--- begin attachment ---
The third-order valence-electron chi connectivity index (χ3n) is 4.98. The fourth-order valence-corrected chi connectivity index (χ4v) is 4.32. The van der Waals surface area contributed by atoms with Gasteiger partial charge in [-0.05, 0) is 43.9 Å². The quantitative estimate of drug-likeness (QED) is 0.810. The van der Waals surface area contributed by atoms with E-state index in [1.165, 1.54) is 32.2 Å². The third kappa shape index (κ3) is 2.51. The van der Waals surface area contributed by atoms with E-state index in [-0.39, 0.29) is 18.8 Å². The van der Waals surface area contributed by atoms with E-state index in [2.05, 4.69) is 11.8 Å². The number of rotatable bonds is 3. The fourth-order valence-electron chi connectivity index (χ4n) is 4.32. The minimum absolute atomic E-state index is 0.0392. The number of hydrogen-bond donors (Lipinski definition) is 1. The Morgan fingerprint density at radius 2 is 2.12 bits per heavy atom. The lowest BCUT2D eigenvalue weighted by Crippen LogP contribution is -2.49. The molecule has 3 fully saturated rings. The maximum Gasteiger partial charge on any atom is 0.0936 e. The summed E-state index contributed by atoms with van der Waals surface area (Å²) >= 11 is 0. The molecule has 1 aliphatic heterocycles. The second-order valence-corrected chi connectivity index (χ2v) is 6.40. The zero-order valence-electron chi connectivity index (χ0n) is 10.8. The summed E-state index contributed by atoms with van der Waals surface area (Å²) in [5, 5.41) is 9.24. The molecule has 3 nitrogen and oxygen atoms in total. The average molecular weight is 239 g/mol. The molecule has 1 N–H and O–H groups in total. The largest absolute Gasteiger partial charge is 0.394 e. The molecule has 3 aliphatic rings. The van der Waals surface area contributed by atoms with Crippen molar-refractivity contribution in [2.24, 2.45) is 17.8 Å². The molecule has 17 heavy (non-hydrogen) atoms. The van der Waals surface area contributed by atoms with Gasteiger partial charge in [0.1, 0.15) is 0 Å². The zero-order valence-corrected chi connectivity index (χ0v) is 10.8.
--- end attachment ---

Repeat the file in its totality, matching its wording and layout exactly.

The third-order valence-electron chi connectivity index (χ3n) is 4.98. The fourth-order valence-corrected chi connectivity index (χ4v) is 4.32. The van der Waals surface area contributed by atoms with Gasteiger partial charge in [-0.05, 0) is 43.9 Å². The quantitative estimate of drug-likeness (QED) is 0.810. The van der Waals surface area contributed by atoms with E-state index in [1.165, 1.54) is 32.2 Å². The third kappa shape index (κ3) is 2.51. The van der Waals surface area contributed by atoms with E-state index in [-0.39, 0.29) is 18.8 Å². The van der Waals surface area contributed by atoms with E-state index in [2.05, 4.69) is 11.8 Å². The number of rotatable bonds is 3. The fourth-order valence-electron chi connectivity index (χ4n) is 4.32. The minimum absolute atomic E-state index is 0.0392. The number of hydrogen-bond donors (Lipinski definition) is 1. The Morgan fingerprint density at radius 2 is 2.12 bits per heavy atom. The lowest BCUT2D eigenvalue weighted by Crippen LogP contribution is -2.49. The molecule has 3 fully saturated rings. The maximum Gasteiger partial charge on any atom is 0.0936 e. The summed E-state index contributed by atoms with van der Waals surface area (Å²) >= 11 is 0. The molecule has 1 aliphatic heterocycles. The second-order valence-corrected chi connectivity index (χ2v) is 6.40. The zero-order valence-electron chi connectivity index (χ0n) is 10.8. The summed E-state index contributed by atoms with van der Waals surface area (Å²) in [5, 5.41) is 9.24. The molecule has 3 nitrogen and oxygen atoms in total. The average molecular weight is 239 g/mol. The molecule has 1 N–H and O–H groups in total. The largest absolute Gasteiger partial charge is 0.394 e. The molecule has 3 aliphatic rings. The van der Waals surface area contributed by atoms with Crippen molar-refractivity contribution in [2.24, 2.45) is 17.8 Å². The molecule has 17 heavy (non-hydrogen) atoms. The van der Waals surface area contributed by atoms with Gasteiger partial charge in [0.1, 0.15) is 0 Å². The zero-order valence-corrected chi connectivity index (χ0v) is 10.8.